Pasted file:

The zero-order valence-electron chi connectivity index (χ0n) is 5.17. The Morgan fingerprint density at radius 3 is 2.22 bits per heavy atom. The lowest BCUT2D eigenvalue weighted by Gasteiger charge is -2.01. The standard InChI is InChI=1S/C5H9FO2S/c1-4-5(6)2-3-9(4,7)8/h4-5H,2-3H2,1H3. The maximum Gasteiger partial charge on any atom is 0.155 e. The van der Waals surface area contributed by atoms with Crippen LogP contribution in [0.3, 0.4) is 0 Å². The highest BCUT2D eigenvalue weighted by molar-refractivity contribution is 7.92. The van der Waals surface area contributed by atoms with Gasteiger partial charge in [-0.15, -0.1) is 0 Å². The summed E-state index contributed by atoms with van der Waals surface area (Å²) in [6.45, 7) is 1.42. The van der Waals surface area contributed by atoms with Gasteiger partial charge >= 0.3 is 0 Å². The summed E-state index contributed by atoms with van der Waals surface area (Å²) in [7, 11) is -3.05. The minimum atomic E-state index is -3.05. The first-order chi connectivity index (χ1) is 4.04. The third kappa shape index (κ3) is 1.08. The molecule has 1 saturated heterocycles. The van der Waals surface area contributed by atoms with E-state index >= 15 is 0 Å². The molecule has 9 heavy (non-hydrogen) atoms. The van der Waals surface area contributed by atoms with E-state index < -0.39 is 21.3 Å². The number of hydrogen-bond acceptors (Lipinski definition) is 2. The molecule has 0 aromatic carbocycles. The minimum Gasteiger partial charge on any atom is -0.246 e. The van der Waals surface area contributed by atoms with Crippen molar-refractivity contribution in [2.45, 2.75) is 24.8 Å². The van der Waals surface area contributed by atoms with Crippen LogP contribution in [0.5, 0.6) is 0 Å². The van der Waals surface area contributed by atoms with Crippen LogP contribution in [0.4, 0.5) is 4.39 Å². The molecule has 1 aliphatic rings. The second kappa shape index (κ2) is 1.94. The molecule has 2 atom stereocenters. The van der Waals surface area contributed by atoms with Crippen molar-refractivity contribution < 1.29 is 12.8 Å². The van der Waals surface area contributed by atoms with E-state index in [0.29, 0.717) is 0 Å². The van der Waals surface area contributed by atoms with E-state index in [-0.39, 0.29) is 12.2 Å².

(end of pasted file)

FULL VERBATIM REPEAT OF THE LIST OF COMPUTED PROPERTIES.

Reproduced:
The zero-order valence-electron chi connectivity index (χ0n) is 5.17. The Morgan fingerprint density at radius 3 is 2.22 bits per heavy atom. The lowest BCUT2D eigenvalue weighted by Gasteiger charge is -2.01. The standard InChI is InChI=1S/C5H9FO2S/c1-4-5(6)2-3-9(4,7)8/h4-5H,2-3H2,1H3. The maximum Gasteiger partial charge on any atom is 0.155 e. The van der Waals surface area contributed by atoms with Crippen LogP contribution in [0.3, 0.4) is 0 Å². The highest BCUT2D eigenvalue weighted by molar-refractivity contribution is 7.92. The van der Waals surface area contributed by atoms with Gasteiger partial charge in [-0.15, -0.1) is 0 Å². The summed E-state index contributed by atoms with van der Waals surface area (Å²) in [6.45, 7) is 1.42. The van der Waals surface area contributed by atoms with Gasteiger partial charge >= 0.3 is 0 Å². The summed E-state index contributed by atoms with van der Waals surface area (Å²) in [7, 11) is -3.05. The minimum atomic E-state index is -3.05. The first-order chi connectivity index (χ1) is 4.04. The third kappa shape index (κ3) is 1.08. The molecule has 1 saturated heterocycles. The van der Waals surface area contributed by atoms with E-state index >= 15 is 0 Å². The molecule has 9 heavy (non-hydrogen) atoms. The van der Waals surface area contributed by atoms with E-state index < -0.39 is 21.3 Å². The number of hydrogen-bond acceptors (Lipinski definition) is 2. The molecule has 0 aromatic carbocycles. The minimum Gasteiger partial charge on any atom is -0.246 e. The van der Waals surface area contributed by atoms with Crippen molar-refractivity contribution in [2.45, 2.75) is 24.8 Å². The van der Waals surface area contributed by atoms with Crippen LogP contribution in [0.5, 0.6) is 0 Å². The van der Waals surface area contributed by atoms with Crippen LogP contribution in [0.4, 0.5) is 4.39 Å². The molecule has 1 aliphatic rings. The second kappa shape index (κ2) is 1.94. The molecule has 2 atom stereocenters. The van der Waals surface area contributed by atoms with Crippen molar-refractivity contribution < 1.29 is 12.8 Å². The van der Waals surface area contributed by atoms with E-state index in [0.29, 0.717) is 0 Å². The van der Waals surface area contributed by atoms with E-state index in [-0.39, 0.29) is 12.2 Å².